What is the difference between Primary and Secondary Research?

Updated: May 6

Many important decisions are based on evidence uncovered through research. Such decisions can include courses of action, administrative policies, and patient treatments, to name a few. The evidence or data gathered through research provides decision makers with the information that they need in order to make the best decision possible for their organization.[1] This data or evidence usually comes in one of two forms of research: Primary or Secondary.

Primary research refers to research that is conducted by the researcher and taken straight from the original source(s). In this type of research, the researcher participates directly in the data gathering process. This type of research is normally based on a specific need and therefore can be customized. It is also typically time-consuming, and can be expensive. Examples of primary research are: Surveys, interviews, focus groups, clinical trials, case studies, legal documents, and government documents to name a few. Primary research is more hands-on than secondary research. For example, a survey or clinical trial would require a sample population, sampling of participants, hypothesis, measurements, methodological design and procedures, collection of raw data, results, reporting mechanisms, and some form of statistical analysis – whether quantitative or qualitative, or both.[2]

Secondary research refers to gathering and aggregating research that has already been conducted and published by others. This form of information can be obtained from numerous types of sources. Therefore, the researcher synthesizes existing research to find answers or present evidence. Secondary research is often less time-consuming and therefore less expensive since the data already exists in some form; it most likely just needs to be found, analyzed, synthesized, and presented. Therefore, secondary research accesses primary research. Examples of secondary research are: articles published by academic peer-reviewed journals, reports or studies published by government agencies and educational institutions, dictionaries, encyclopedias, and text books. Secondary research therefore focuses on the synthesis of the information rather than the collection of the data. In this way, it is more descriptive, informative, evaluative, and connective.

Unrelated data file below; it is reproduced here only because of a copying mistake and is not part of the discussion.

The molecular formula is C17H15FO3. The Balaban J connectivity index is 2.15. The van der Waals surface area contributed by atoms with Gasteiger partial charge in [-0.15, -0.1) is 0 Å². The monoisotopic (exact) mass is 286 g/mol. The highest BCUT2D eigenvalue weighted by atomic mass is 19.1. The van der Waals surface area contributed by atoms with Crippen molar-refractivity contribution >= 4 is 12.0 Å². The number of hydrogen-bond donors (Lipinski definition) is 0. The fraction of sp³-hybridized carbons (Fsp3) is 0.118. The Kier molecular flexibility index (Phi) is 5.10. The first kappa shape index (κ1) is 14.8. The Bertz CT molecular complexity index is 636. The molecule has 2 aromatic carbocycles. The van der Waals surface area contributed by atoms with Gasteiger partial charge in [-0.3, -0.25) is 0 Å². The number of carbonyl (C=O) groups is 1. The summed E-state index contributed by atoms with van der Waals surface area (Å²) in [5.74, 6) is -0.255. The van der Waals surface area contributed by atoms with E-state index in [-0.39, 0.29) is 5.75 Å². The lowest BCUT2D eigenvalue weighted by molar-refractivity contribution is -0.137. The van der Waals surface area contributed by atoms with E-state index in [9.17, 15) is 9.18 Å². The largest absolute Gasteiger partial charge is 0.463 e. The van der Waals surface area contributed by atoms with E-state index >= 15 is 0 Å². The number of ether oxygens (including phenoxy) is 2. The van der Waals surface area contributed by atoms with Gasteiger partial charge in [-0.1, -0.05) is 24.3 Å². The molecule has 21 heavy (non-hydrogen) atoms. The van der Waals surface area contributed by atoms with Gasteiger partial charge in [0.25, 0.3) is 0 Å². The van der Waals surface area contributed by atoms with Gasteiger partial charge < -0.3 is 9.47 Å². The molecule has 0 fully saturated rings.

There also exists another form of research which is described as Gray Literature. Gray Literature falls between primary research and secondary research. It is defined as research that is unpublished. Examples include White Papers, policy statements, conference proceedings, dissertations, and fact sheets. In many cases, these types of sources can provide valid information because they are often produced by subject matter experts, but just have not been peer-reviewed or published in a reference source.

Whether utilizing primary or secondary research, they are both reliable sources of information that are key in affecting decision making. Both forms of research are examined in order to maintain a certain amount of integrity and reflect accuracy.[3] Primary and secondary research evaluate available evidence to allow for an interpretation of data that can be used to better inform stakeholders and enable them to make evidence-based organizational decisions.[4] Gray Literature can also be a source of reliable information in certain circumstances. It should not automatically be discarded just because it has not been peer-reviewed or published. All three forms of research can be used by policy makers, administrators, health care providers, government agencies, and advocacy groups to make informed decisions.

[1]Suri, H. (2011). Purposeful sampling in qualitative research synthesis. Qualitative Research Journal, 11(2), 63-75. [2]Norris, J. M., Plonsky, L., Ross, S. J., & Schoonen, R. (2015). Guidelines for reporting quantitative methods and results in primary research. Language Learning, 65(2), 470-476. [3]Rossner, M., Van Epps, H., & Hill, E. (2008). Show me the data. Journal of General Physiology, 131(1), 3-4. [4]Damen, J. A., & Hooft, L. (2019). The increasing need for systematic reviews of prognosis studies: Strategies to facilitate review production and improve quality of primary research. Diagnostic and Prognostic Research, 3(2), 1-4.